• Increased amount of capacity building activities delivered through online means requires special attention. Therefore, in order to develop an effective teleworking culture, it would be useful to draw up a guidance for organising online events. In addition, high level of security must be ensured in online working. Establishment of the EU cybersecurity certification of ICT services and products would provide the necessary assurances in selecting effective and secure digital tools. Until the certification scheme is implemented in practice, the projects could benefit from cybersecurity guidelines or principles and recommendations on the most effective and secure tools by competent bodies.
  • It is important to continue monitoring developments of the crisis and gather periodically feedback from the projects in order to respond rapidly and provide best possible support and ensure implementation of the projects’ objectives.

Impact of the crisis

The first part of the survey concerned the pandemic’s impact on the projects’ 1) short-term activities, 2) general and specific objectives (end results), 3) different sectors inside the projects, 4) relations with partners and stakeholders, and 5) possible changes in the operating environment (including by other donors).

  1. Overall, the impact of the COVID-19 crisis on the delivery of the projects’ planned activities was assessed moderate to significant (80% and 20%, respectively). This means that 80% of the projects managed to adjust to and deliver in the new situation. Some of the activities were cancelled or postponed, while some of the planned activities on time using alternative channels. 20% of the respondents assessed the impact on overall activities as significant; everything was postponed as it became impossible to deliver on any planned activities under the circumstances.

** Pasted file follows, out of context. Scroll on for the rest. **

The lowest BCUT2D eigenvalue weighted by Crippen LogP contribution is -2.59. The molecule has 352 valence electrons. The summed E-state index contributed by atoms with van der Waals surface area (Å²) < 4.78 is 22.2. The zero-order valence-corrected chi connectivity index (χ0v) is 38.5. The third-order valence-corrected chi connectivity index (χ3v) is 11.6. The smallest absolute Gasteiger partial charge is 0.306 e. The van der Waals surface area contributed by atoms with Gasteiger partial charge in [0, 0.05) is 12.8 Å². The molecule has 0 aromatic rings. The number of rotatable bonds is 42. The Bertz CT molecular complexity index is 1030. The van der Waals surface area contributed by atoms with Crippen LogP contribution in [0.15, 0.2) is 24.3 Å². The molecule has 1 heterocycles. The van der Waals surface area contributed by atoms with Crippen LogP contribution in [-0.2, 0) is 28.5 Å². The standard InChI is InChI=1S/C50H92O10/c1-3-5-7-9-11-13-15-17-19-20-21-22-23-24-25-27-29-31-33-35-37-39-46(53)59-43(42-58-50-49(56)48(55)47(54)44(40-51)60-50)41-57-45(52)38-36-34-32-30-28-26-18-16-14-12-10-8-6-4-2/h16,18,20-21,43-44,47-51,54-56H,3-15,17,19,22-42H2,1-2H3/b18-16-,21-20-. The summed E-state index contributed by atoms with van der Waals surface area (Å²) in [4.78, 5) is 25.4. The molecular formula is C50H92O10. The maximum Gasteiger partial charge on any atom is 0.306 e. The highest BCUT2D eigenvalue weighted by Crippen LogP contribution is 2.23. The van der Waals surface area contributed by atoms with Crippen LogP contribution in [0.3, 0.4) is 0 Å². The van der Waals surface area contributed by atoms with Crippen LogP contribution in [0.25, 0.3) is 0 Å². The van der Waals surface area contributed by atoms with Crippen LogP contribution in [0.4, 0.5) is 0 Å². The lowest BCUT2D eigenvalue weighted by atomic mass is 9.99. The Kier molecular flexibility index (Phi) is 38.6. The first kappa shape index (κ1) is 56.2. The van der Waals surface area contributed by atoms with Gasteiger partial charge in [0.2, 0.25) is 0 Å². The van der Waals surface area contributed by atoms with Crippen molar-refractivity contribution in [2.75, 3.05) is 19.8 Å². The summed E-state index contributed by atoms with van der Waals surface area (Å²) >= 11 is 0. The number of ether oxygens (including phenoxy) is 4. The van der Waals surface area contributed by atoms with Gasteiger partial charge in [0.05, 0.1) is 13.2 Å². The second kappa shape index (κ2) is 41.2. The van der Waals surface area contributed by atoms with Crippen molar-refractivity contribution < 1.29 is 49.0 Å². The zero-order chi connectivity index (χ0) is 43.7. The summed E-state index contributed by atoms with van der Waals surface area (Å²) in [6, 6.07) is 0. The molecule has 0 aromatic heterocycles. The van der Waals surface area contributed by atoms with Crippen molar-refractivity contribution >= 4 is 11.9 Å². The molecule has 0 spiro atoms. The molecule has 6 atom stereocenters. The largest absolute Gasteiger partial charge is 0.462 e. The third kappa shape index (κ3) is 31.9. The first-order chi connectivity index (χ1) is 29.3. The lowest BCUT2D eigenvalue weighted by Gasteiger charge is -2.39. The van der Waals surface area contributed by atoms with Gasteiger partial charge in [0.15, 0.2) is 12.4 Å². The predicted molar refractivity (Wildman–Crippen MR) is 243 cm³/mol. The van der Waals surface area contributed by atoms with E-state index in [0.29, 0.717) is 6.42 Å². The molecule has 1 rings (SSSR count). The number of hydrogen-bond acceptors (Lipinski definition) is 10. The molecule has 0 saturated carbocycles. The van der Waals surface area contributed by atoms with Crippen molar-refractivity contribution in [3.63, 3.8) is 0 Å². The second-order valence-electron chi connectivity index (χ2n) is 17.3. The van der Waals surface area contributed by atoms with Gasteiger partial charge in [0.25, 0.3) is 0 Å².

2. In comparison to the short-term plans, in the mid-term perspective the project implementers assessed, at present (May 2020), the pandemic’s impact on the overall delivery of projects’general and specific objectives to be low to moderate. Main aspects to highlight are:- While the crises has caused serious challenges, most projects have a lifespan long enough (or it can be extended) so that they are able to adjust and the time left for the implementation is sufficient to achieve the projects’ general or specific objectives. However, the situation can change for worse and travel restrictions continue to last.
    – A recurring and broadly shared concern by respondents were travel restrictions that have made in-person meetings or participation at events impossible, affect planned missions and can lead to the need to extend the implementation period.
    – While revising work plans and introducing fully online activities can help achieving the same results, it is not always an option due to technical limitations, for example internet access may not be universal in partner countries or for other particular counterparts.
    – In one case, it was emphasised that as the cybercriminals used the pandemic-created confusion in their interest, it also put the cybersecurity high in the agenda and generated more attention to cybersecurity that will be beneficial for raising awareness in the mid-term perspective